According to the Department of Homeland Security, sometime in January 2022, foreign workers seeking to enter the U.S. through ports of entry on land or at ferry terminals will have to show proof of vaccination against COVID-19 (coronavirus). Currently, workers engaged in essential travel, such as truck drivers transporting commercial goods, are exempt from any requirement to show proof of vaccination at the border. That will change in January. The Homeland Security web page, Frequently Asked Questions: Guidance for Travelers to Enter the U.S. (updated 11/23/21), says, “Starting in January 2022, … all inbound non-U.S. persons crossing U.S. land POEs or ferry terminals – whether for essential or non-essential reasons – must be fully vaccinated for COVID-19 and provide related proof of vaccination.” The Homeland Security Fact Sheet: Guidance for Travelers to Enter the U.S. at Land Ports of Entry and Ferry Terminals (updated 11/23/21) contains the same information. A “non-U.S. person” is someone who isn’t a U.S. citizen or a lawful permanent resident.
Regarding Canadian rules on U.S. workers crossing into Canada, a Canadian government press release (11/19/21) says, “as of January 15, 2022, certain groups of travellers, who are currently exempt from entry requirements, will only be allowed to enter the country if they are fully vaccinated with one of the vaccines approved for entry into Canada. These groups include… essential service providers, including truck drivers. After January 15, 2022, unvaccinated or partially vaccinated foreign nationals will only be allowed to enter Canada if they meet the criteria for limited exceptions, which apply to certain groups such as agricultural and food processing workers, marine crew members, those entering on compassionate grounds, new permanent residents, resettling refugees and some children under the age of 18. Exempt unvaccinated travellers will continue to be subject to testing, quarantine, and other entry requirements. Non-exempt unvaccinated or partially vaccinated foreign nationals will be prohibited entry into Canada.”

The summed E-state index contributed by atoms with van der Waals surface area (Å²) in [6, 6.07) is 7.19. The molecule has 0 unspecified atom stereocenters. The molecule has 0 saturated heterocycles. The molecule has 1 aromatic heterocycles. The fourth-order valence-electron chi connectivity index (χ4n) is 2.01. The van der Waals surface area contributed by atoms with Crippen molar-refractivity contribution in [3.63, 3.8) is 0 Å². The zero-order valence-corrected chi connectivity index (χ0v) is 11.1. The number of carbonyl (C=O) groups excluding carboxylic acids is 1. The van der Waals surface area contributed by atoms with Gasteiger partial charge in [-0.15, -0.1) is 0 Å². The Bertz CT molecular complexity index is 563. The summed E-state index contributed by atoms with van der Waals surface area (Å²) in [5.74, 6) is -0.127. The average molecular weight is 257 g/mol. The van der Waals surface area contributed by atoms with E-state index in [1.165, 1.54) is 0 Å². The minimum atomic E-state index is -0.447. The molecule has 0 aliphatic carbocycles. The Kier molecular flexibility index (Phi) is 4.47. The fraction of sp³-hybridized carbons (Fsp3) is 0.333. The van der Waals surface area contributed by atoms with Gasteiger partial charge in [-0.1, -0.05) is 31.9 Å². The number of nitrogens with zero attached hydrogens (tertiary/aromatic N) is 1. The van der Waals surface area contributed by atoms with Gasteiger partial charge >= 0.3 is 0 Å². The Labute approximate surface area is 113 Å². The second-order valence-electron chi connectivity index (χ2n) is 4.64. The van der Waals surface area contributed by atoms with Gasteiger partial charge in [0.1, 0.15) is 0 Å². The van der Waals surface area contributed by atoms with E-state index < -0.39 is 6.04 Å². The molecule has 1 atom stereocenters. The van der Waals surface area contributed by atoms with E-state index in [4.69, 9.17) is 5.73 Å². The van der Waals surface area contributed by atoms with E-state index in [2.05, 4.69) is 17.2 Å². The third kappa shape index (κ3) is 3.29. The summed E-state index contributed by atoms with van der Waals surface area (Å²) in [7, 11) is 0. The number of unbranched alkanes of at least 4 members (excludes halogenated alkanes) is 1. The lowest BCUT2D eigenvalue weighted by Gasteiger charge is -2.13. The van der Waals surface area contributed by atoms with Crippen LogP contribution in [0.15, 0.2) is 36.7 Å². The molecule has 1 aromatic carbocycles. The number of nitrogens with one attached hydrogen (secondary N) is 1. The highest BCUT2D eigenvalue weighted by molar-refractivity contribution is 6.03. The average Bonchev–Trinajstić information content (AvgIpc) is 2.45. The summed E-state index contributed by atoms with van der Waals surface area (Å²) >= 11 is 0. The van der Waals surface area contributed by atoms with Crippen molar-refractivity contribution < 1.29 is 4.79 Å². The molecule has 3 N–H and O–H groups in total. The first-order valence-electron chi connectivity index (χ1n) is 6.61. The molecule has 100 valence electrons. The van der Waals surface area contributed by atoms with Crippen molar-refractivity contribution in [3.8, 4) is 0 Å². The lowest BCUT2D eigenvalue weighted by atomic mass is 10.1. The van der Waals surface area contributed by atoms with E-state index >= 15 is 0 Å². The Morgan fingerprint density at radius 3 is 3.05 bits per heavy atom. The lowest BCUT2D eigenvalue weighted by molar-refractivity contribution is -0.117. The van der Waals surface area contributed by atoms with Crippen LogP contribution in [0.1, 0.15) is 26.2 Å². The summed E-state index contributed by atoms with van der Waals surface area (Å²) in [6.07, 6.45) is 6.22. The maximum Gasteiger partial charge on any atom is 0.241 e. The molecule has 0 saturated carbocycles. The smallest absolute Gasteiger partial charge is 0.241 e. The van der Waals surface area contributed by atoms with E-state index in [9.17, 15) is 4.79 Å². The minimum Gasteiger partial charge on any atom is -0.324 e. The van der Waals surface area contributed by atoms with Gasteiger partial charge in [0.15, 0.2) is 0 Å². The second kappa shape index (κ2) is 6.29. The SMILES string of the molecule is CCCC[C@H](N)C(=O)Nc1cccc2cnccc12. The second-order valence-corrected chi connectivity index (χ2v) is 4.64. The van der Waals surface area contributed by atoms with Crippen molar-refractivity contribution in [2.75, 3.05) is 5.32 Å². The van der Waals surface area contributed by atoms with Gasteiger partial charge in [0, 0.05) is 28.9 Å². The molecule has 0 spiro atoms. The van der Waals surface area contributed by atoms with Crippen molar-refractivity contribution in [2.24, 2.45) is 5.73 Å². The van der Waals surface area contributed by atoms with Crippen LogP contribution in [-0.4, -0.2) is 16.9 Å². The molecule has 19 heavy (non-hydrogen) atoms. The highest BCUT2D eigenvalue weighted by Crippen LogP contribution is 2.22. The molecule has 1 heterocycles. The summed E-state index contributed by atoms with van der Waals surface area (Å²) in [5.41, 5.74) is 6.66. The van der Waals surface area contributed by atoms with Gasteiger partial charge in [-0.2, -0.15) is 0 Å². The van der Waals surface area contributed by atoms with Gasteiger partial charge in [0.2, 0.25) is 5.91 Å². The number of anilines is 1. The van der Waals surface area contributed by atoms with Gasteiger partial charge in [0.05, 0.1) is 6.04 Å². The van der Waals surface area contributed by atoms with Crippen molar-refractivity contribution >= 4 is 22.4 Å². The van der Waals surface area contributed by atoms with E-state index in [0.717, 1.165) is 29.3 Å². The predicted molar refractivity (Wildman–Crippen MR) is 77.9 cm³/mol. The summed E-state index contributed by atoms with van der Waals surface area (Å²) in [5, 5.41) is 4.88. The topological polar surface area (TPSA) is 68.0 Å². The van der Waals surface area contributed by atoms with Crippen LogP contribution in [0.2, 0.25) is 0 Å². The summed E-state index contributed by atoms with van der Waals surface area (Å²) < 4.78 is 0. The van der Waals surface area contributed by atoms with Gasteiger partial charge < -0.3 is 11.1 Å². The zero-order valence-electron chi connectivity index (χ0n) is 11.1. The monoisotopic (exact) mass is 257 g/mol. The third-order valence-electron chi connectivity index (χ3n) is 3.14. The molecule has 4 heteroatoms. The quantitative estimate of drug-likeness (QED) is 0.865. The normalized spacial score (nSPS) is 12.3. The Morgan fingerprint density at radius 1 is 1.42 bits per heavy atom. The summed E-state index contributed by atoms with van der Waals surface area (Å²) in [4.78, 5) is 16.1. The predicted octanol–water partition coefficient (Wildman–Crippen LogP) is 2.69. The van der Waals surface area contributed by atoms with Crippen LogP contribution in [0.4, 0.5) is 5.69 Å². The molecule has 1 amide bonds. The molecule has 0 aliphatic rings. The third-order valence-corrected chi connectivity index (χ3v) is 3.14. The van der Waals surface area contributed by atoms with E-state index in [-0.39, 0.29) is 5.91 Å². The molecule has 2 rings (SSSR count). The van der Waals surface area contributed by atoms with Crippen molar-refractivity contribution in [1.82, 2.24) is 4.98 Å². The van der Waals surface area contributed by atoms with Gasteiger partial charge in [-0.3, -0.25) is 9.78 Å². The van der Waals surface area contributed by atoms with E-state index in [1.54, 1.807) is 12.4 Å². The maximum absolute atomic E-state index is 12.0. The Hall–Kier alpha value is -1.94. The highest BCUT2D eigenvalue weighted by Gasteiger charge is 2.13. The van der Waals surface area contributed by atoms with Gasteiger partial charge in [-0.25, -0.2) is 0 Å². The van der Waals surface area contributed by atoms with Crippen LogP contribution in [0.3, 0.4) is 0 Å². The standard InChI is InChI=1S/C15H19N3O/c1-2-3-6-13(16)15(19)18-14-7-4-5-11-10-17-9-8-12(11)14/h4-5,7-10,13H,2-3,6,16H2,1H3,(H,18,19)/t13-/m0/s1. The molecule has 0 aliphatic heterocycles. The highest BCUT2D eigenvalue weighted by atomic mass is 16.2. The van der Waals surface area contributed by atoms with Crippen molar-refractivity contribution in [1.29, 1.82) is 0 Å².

Tips: On the U.S. side, we don’t yet know the exact effective date of Homeland Security’s new vaccination requirement or whether providing a negative test result might be an acceptable alternative. We recommend checking the agency’s guidance regularly as the deadline nears. Canada’s guidance is a little clearer, although we’re unable to advise on Canadian law.
If you have any workers crossing the U.S.-Canadian border for business travel, you should verify their vaccination status so you know whether they could be stopped at the border in January 2022. If they’re unvaccinated, you’ll need to decide what to do. Possible actions might include requiring vaccination (subject to sincerely held religious beliefs or documented medical reasons), reassigning the worker to domestic travel, or placing the worker on a leave of absence. Your Vigilant Law Group employment attorney can help you explore your options.